There are a number of organizations trying to raise awareness and instigate policy that would reverse the trend. Unfortunately, they are not gaining much attention. One such organization was set up in our own San Francisco, by Louisiana natives who have raised funds for a new initiative. 

For the Bayou was founded in San Francisco in 2008 by Louisiana natives to increase public awareness of the disappearing Louisiana coastal wetlands, to foster restoration and protection of this culturally significant coastal environment and to aid and assist the people of Louisiana in the event of a disaster.” 

Here is their project:

It costs just $25 to buy and plant a burlap with the grass that can hold the wetlands. For details of how to donate, please click here. Perhaps it is not too late stop the sun setting on the bayou, and by saving this vital ecosystem, save our own beautiful Gulf Coast community and culture.


Alon Shalev is the author of The Accidental Activist and A Gardener’s Tale. He is the Executive Director of the San Francisco Hillel Foundation, a non-profit that provides spiritual and social justice opportunities to Jewish students in the Bay Area. More on Alon Shalev at http://www.alonshalev.com/ and on Twitter (@alonshalevsf).

Moving and Insanity – Tom Rossi

I’ve uncovered the answer to one of the great mysteries of modern American capitalism: The reason that you become less credit worthy if you move your place of residence too often is not that it shows that you’re unstable or unreliable…

It’s because it shows that you’re insane. Why do we do this to ourselves? How do we convince ourselves that some, little concern like proximity to a job, needing extra space, inability to pay your mortgage, or not wanting to be irradiated by a huge bank of “smart” meters is worth the incredible pain in the ass of moving?!?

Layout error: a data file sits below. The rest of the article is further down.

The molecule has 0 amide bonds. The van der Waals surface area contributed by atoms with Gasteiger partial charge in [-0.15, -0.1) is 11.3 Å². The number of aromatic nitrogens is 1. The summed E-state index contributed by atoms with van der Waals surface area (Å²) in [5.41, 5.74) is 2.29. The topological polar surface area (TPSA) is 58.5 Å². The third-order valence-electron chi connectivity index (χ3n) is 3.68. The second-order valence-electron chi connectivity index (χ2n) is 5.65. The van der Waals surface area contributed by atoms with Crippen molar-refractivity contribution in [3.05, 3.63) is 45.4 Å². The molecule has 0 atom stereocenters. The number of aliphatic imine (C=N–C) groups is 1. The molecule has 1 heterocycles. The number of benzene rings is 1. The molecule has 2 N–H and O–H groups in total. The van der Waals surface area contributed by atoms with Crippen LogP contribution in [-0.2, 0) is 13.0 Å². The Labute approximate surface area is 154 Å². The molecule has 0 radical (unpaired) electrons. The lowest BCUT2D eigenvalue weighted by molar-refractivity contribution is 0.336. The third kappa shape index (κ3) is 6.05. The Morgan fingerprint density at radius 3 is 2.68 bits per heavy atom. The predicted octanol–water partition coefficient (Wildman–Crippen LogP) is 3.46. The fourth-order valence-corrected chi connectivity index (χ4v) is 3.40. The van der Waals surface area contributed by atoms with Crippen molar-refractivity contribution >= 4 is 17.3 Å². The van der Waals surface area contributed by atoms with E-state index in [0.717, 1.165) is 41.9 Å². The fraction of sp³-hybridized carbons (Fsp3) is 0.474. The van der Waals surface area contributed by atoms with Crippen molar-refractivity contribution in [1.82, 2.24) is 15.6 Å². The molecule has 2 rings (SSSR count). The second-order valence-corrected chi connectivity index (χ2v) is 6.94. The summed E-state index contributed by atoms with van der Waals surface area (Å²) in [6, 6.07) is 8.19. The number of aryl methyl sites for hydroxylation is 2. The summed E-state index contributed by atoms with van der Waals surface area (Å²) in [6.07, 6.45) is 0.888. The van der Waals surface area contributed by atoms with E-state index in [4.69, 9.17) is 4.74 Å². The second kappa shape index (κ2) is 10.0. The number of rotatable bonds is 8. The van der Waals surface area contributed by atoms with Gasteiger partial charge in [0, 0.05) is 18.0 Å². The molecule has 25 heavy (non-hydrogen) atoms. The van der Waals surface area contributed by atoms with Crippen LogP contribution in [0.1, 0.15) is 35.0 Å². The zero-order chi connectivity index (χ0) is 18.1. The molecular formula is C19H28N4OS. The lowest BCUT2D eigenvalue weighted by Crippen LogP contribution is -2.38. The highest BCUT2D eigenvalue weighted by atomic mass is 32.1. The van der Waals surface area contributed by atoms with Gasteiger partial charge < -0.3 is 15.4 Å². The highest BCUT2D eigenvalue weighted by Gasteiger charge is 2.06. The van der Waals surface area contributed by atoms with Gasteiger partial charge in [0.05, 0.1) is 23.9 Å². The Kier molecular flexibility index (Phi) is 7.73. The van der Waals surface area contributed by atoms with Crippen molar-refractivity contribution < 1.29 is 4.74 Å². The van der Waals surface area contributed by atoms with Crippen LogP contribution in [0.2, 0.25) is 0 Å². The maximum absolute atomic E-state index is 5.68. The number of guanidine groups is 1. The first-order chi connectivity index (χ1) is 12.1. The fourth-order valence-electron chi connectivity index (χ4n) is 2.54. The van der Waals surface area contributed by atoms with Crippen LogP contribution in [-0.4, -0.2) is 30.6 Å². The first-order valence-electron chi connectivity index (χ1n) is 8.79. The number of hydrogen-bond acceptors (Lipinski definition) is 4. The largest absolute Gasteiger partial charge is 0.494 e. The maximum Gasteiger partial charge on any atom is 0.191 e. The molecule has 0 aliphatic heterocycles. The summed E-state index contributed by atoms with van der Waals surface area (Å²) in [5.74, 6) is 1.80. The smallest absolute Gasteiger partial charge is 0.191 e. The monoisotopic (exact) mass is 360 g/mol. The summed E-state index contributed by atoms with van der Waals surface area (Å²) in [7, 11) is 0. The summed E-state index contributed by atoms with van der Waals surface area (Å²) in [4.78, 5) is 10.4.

Each phase of moving is horrible. Sure, at first it seems exciting to look for a new place – it’s like window shopping. But it soon gets old, especially as you realize that you have limited resources and can’t afford the rent/mortgage on your “dream” home.

In fact that’s what haunts the entire process – money. My wife was frustrated with the whole process as we could not seem to find a place with the right combination of proximity to transportation, space, layout, a neighborhood where we would expect not to be shot or stabbed during daylight hours, etc. This was when I observed that it would all be so easy if we just had more money.

The same could be said of the moving process. If we just had more money, we could have hired a moving company to do all the work and my back would still work right. 

I don’t really have an alternative system to suggest, but money has really taken over our lives. Our entire worth as human beings is defined by how well we make money. By this measure, the only measure that really seems to count, I am worth at least a million times less to humanity as Donald Trump.

Not only that, but people who bring us television advertisements are worth several times more than the average teacher.

The material world is now our only world. A neoclassical economist would argue that our capitalistic system is simply the nearest approximation to an efficient way to allocate resources. First of all, efficiency doesn’t mean the same thing to an economist as it does to the manager of a bicycle factory. But it’s gone much further than that.

Like I said, I don’t necessarily have an alternative to offer (I’m working on it – don’t hold your breath) but to me earnings have always seemed out of whack. The average pro athlete makes ten times the pay of the average janitor (custodial engineer or whatever is the current, politically correct term). This seems completely backwards to me. I’d play pro hockey for practically nothing, but you’d have to pay me a fortune to clean toilets all day.